Documents related to the Richard Oland homicide investigation will remain sealed from the public for at least another month.
Prosecutors had been seeking to have an existing sealing order on the search warrants extended for six months.
But Provincial Court Chief Judge R. Leslie Jackson said on Wednesday he would not grant an extension without hearing new evidence.
He said the Crown's request amounted to a new application — not just monitoring of the previous one — and the court must have some information on which to act.
Jackson adjourned the matter until July 31 when one of the investigating officers with the Saint John Police Force will testify behind closed doors as to why the documents should remain sealed.
The judge agreed to the Crown's request to keep members of the public out of the hearing, for fear that releasing the evidence could jeopardize the police investigation.
But he ruled that a lawyer representing CBC News and the Telegraph-Journal, and two lawyers representing members of the Oland family will be allowed to hear the evidence and cross-examine the officer, with the understanding that they will not share any of the information with their clients or anyone else.
Crown prosecutor John Henheffer raised concerns that if other lawyers are allowed to listen to the evidence and cross-examine the officer, the information police are trying to protect could come out.
The judge said he understood Henheffer's concern and that the lawyers can deal with the issue as it arises.
The warrants will remain sealed until the hearing.
CBC News and the Telegraph-Journal are arguing to have the information contained in the search warrants made public.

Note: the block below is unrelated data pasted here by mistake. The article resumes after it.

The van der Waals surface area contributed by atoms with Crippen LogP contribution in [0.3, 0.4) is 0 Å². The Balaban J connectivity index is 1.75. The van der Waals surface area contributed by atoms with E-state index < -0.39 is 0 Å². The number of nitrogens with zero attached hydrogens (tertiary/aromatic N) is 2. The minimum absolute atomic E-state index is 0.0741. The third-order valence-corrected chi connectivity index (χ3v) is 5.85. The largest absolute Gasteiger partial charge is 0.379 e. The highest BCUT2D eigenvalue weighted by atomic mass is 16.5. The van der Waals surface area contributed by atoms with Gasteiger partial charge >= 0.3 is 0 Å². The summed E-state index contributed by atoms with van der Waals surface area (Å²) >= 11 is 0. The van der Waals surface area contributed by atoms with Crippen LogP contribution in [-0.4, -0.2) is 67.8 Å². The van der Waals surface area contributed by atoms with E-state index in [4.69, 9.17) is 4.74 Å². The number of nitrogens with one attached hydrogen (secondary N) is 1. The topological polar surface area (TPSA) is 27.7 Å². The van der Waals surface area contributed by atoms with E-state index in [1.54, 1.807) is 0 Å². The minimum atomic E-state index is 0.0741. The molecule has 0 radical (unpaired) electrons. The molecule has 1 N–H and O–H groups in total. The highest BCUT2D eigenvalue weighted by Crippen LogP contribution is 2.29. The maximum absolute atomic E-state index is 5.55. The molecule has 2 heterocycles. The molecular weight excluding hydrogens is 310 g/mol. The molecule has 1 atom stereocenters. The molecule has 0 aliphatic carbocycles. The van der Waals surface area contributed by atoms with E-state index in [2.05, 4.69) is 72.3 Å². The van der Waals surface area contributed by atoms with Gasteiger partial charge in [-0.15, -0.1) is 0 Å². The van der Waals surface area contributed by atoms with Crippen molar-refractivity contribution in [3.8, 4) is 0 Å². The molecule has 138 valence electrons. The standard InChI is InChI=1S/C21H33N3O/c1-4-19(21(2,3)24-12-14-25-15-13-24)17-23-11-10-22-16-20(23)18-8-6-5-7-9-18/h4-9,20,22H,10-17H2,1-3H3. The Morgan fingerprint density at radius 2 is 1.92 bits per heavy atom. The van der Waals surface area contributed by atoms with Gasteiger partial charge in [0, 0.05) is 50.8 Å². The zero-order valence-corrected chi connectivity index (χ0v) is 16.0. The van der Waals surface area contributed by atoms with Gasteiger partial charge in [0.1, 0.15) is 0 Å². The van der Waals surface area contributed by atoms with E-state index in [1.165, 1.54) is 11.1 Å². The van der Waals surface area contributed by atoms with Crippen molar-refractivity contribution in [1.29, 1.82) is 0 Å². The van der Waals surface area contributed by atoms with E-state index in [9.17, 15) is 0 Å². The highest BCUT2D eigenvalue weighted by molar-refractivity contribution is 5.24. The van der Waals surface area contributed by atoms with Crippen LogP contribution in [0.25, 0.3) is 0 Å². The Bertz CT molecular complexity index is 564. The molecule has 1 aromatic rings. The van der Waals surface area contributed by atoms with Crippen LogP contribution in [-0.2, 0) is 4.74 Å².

David Coles, the lawyer representing the media outlets, told reporters outside the courtroom he was satisfied with the judge's decision.
"I see it as the court doing what the court ought to do," he said.
"It's got two competing interests — one is they do not want to jeopardize an investigation into a serious crime that's committed in this community. On the other hand, they do not want to sacrifice the open-court principle and the fact that this community has a legitimate interest in this police investigation and ought to know why nobody's been charged so far.
"So in balancing that, he's allowing the police evidence, he's allowing that evidence, at this stage, to be closed to the public, but also allowing evidence to be tested by the interested parties' lawyers. So it's a compromise that I think is in the best interest of justice."
It's been almost a year since Oland, a prominent Saint John businessman, was found dead in his uptown office on July 7.
Saint John Police confirmed the 69-year-old's death was a homicide and said he likely knew his killer. But no arrests have been made and few details about the investigation have been released.
The courts have ruled that warrants are normally public and should only be sealed by a judge in "extraordinary" cases, said Coles.
He contends the search warrants, the information used to obtain them, and information about the items seized, should be made public to reassure citizens that the investigation is proper, that it's proceeding and that the rights of the people who were searched were protected.
Opposed to release
Criminal defence lawyer Gary Miller, who previously told CBC News he had been retained by Oland's son, Dennis Oland, and Bill Teed, who is representing other members of the Oland family, are both opposed to having the documents released.
If the judge does eventually decide to release the documents, Miller and Teed want to argue that they should get to see the information first.
They also want to be able to argue to have certain parts of the documents redacted to "protect the rights of innocent persons."
Prosecutors have previously argued the documents contain "hallmark" forensic evidence that only the person or persons responsible for Oland’s death would know and releasing them could jeopardize the investigation.
On Wednesday, John Henheffer acknowledged the Crown would have to establish why the documents should remain sealed. He was not simply seeking a "rubber stamp" from the court, he said. "It's back to square one."